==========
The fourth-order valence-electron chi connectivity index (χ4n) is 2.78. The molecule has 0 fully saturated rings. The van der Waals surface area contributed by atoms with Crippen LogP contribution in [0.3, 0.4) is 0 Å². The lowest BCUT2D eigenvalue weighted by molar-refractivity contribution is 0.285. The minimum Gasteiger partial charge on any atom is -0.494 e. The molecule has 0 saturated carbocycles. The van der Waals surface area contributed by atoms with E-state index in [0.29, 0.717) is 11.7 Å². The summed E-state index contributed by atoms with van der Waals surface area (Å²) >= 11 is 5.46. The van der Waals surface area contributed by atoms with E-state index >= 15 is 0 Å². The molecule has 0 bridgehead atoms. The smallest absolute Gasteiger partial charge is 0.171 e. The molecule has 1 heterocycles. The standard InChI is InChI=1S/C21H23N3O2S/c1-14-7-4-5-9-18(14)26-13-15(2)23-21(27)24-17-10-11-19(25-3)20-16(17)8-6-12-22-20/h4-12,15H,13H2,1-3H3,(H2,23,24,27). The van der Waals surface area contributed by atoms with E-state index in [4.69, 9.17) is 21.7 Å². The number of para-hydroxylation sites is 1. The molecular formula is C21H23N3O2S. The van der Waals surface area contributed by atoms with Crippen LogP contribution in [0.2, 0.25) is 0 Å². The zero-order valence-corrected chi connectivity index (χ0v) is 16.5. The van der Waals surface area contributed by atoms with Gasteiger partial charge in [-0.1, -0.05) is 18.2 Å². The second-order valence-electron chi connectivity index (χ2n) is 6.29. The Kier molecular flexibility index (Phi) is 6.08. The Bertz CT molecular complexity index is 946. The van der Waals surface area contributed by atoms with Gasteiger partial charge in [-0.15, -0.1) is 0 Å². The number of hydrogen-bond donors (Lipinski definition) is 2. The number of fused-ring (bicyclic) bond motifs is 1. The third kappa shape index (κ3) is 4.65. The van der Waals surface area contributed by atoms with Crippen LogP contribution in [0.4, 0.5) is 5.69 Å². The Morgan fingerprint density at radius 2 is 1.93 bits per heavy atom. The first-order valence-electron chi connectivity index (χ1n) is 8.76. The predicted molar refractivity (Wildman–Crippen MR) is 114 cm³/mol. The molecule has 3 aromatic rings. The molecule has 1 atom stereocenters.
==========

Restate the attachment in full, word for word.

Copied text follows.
The fourth-order valence-electron chi connectivity index (χ4n) is 2.78. The molecule has 0 fully saturated rings. The van der Waals surface area contributed by atoms with Crippen LogP contribution in [0.3, 0.4) is 0 Å². The lowest BCUT2D eigenvalue weighted by molar-refractivity contribution is 0.285. The minimum Gasteiger partial charge on any atom is -0.494 e. The molecule has 0 saturated carbocycles. The van der Waals surface area contributed by atoms with E-state index in [0.29, 0.717) is 11.7 Å². The summed E-state index contributed by atoms with van der Waals surface area (Å²) >= 11 is 5.46. The van der Waals surface area contributed by atoms with E-state index >= 15 is 0 Å². The molecule has 0 bridgehead atoms. The smallest absolute Gasteiger partial charge is 0.171 e. The molecule has 1 heterocycles. The standard InChI is InChI=1S/C21H23N3O2S/c1-14-7-4-5-9-18(14)26-13-15(2)23-21(27)24-17-10-11-19(25-3)20-16(17)8-6-12-22-20/h4-12,15H,13H2,1-3H3,(H2,23,24,27). The van der Waals surface area contributed by atoms with E-state index in [4.69, 9.17) is 21.7 Å². The number of para-hydroxylation sites is 1. The molecular formula is C21H23N3O2S. The van der Waals surface area contributed by atoms with Crippen LogP contribution in [0.2, 0.25) is 0 Å². The zero-order valence-corrected chi connectivity index (χ0v) is 16.5. The van der Waals surface area contributed by atoms with Gasteiger partial charge in [-0.1, -0.05) is 18.2 Å². The second-order valence-electron chi connectivity index (χ2n) is 6.29. The Kier molecular flexibility index (Phi) is 6.08. The Bertz CT molecular complexity index is 946. The van der Waals surface area contributed by atoms with Gasteiger partial charge in [-0.15, -0.1) is 0 Å². The number of hydrogen-bond donors (Lipinski definition) is 2. The number of fused-ring (bicyclic) bond motifs is 1. The third kappa shape index (κ3) is 4.65. The van der Waals surface area contributed by atoms with Crippen LogP contribution in [0.4, 0.5) is 5.69 Å². The Morgan fingerprint density at radius 2 is 1.93 bits per heavy atom. The first-order valence-electron chi connectivity index (χ1n) is 8.76. The predicted molar refractivity (Wildman–Crippen MR) is 114 cm³/mol. The molecule has 3 aromatic rings. The molecule has 1 atom stereocenters.